FLEXIBLE working and ‘inclusive’ business practices can drive up profits as well as create a happier workplace culture.

That was the message from a conference which discussed ‘smart’ working and workplace diversity.

The Workforce South conference, organised by an action group of the support organisation Business South, brought together HR professionals, chief executives and business leaders from across the south.

Several speakers spoke of the costs associated with inflexible working practices.

Ursula Taverner, consultant and founder of the blog Mumbelievable, said more than 54,000 women are lost from the talent pool every year because of the competing demands of work and childcare.

Flexible working opportunities helped both working parents and the wider workforce, she told the event at Southampton’s Best Western Chilworth Manor.

Claire Williams, director of inclusion and diversity at Inclusive Employers, said gender-neutral companies were 15 per cent more likely to outperform competitors, and that this figure rose to 35 per cent when the workplace was also technically diverse.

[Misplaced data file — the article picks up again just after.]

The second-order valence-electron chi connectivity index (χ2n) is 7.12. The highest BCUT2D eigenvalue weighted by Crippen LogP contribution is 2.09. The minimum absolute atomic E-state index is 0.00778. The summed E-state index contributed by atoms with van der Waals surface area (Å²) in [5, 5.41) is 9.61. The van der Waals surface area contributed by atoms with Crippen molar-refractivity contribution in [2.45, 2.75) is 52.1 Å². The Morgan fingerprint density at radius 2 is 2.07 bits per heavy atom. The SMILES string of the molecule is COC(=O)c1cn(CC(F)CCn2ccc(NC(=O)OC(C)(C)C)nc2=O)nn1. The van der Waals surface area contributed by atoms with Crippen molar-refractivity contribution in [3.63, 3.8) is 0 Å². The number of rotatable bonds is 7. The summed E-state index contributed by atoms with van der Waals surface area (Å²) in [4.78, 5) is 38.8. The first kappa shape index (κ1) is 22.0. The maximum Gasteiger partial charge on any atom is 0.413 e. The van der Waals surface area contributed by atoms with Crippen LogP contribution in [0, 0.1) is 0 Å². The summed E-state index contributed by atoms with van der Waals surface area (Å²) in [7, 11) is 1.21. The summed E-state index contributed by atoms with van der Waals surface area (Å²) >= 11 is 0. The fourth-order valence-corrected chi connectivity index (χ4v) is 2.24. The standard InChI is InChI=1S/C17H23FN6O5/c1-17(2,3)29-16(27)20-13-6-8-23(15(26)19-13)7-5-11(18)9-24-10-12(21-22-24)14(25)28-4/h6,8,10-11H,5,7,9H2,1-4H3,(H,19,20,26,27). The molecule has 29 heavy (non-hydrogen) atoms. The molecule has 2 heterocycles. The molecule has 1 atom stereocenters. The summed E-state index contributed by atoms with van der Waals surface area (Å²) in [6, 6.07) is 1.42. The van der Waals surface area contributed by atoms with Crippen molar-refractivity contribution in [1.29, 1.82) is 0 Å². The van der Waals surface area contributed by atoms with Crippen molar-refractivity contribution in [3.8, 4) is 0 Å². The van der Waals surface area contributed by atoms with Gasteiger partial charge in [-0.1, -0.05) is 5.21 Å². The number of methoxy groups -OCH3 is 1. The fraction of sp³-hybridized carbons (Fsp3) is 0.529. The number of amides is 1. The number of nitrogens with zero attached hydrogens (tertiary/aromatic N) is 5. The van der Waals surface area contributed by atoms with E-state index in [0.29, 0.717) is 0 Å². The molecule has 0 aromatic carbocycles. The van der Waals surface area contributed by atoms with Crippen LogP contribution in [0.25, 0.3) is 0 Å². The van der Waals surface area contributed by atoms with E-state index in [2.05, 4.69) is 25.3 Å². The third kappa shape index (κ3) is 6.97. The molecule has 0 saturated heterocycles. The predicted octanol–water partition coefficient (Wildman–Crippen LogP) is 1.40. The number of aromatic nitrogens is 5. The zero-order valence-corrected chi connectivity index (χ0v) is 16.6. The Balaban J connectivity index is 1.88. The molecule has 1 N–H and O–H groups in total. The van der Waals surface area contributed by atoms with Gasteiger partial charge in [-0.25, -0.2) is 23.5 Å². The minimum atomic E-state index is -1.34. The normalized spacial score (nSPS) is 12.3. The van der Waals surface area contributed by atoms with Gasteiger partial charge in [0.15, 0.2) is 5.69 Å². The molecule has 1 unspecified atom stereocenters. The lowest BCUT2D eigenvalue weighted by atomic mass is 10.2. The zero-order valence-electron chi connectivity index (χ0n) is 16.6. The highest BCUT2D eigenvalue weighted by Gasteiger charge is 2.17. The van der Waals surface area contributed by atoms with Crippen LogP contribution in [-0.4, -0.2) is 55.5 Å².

She said businesses needed to reduce bias in hiring processes and welcome those from all backgrounds, otherwise talent would remain untapped.

Dr Zara Nanu, chief executive of pay gap consultant Gapsquare, said all businesses should regularly review HR and payroll data to ensure they had a complete picture to act on.

Anthony Fitzpatrick, employee relations and global employment policy lead at insurer Aviva, said inclusive and flexible working practices had boosted the business’s reputation and employee engagement.

He said staff were encouraged to ask themselves “How does my role express our company values?” and say when those values were not being lived.

Mark Smith, chief executive of Southern Coop, said the way businesses treat their staff relates to social concerns and could contribute towards UN Sustainable Development Goals.

Shirley Anderson, the chair of Business South’s Workforce South action group, which organised the conference, said: “Our annual Workforce South conference isn’t the only way to discuss best practice with other HR professionals.

“All Business South members – known as ‘champions’ - are given the opportunity to join Workforce South and other action groups to collaborate and to promote business in the south.”

To find out more about becoming a Business South champion and its Workforce South Action Group, visit businesssouth.org/